Hub’s Hollywood feast

Boom fills ritzy hotels’ coffers

By Scott Van Voorhis BOSTON HERALD Monday, March 3, 2008

The boom in movies being filmed in the Hub has meant millions of dollars in new business for city hotels.
As many as 10 major productions descended upon the Bay State last year, pumping an estimated $120 million into the local economy. This year that number should nearly double, according to the Massachusetts Film Office.
And at the center of that boom are the Hub’s luxury hotels, which are providing thousands of hotel nights as a home away from home for both the stars and the vast ensemble required to make a modern blockbuster.
Just one major production could mean more than $1 million in new revenue for a single hotel, said Richard Krezwick, head of the Massachusetts Sports and Entertainment Commission.
The offer of hundreds of millions in state tax credits for the film industry under legislation first passed in 2006, and refined last year, has helped make Massachusetts a major filmmaking center.
“I would say, hats off to the hotels that have recognized the opportunity,” Krezwick said.
The new InterContinental Boston on the city’s waterfront, the Four Seasons, Fifteen Beacon, the new Ritz-Carlton, Boston Common and the Charles Hotel are among the local hotel hot spots for the Hollywood jet set.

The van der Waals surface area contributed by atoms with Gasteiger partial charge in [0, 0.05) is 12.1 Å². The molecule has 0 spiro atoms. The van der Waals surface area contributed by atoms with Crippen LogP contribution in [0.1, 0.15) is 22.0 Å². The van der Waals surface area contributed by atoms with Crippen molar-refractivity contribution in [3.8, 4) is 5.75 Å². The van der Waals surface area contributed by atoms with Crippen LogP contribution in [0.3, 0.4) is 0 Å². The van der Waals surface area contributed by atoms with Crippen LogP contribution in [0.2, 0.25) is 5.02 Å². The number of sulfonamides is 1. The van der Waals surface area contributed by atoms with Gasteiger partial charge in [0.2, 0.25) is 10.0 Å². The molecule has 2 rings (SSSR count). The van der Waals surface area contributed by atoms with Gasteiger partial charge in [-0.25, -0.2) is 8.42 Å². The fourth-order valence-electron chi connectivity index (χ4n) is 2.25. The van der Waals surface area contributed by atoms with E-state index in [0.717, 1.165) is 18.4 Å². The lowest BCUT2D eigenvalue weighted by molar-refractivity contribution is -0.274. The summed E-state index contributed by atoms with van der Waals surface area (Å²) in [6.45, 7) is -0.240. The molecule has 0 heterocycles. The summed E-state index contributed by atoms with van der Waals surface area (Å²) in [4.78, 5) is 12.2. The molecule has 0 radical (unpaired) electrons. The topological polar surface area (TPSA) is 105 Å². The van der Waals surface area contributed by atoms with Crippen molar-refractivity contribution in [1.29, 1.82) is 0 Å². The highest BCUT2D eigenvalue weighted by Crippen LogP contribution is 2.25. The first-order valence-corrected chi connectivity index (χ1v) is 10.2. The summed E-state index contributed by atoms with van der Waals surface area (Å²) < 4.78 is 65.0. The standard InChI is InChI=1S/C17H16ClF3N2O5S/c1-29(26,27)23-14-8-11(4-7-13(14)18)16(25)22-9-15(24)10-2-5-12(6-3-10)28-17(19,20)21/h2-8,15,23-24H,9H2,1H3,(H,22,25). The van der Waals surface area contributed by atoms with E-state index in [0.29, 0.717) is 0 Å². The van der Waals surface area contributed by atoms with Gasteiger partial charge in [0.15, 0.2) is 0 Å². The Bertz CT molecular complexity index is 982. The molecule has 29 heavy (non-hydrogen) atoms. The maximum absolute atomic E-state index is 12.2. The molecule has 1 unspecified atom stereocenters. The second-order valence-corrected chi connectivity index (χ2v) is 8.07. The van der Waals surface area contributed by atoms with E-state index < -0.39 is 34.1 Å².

The Four Seasons has long been popular with the heavy hitters, with Meg Ryan recently taking up residence there.
“We hope this surge in business from the entertainment industry continues and we are more than happy to work with the (Massachusetts Film Office) to help support it,” said Kristan Fletcher, a spokeswoman for the hotel.
The InterContinental, which just opened last year, has also attracted its share of big names, including George Clooney and Andy Garcia. The cast from “21,” “The Pink Panther II” and ‘The Box” all have stayed at the hotel.
General Manager Tim Kirwin, who has managed a number of local hotels in Boston and Providence over the years, said he has specifically tried to cultivate ties to the film business. He is also ready to cut deals with various productions to bring in their business.
The reward has been thousands of room nights booked already in the hotel’s short history, with major productions taking up blocks of up to 80 rooms at a time. The hotel is also the only one in town with a full-service restaurant open 24 hours a day, a handy amenity when the cast of a movie straggles in at 3 a.m. after a long shoot, Kirwin said. There are also hip bars like RumBa, a rum bar, and Sushi-Teq.
“Sometimes the film industry likes the high-energy, RumBa bar type of thing,”

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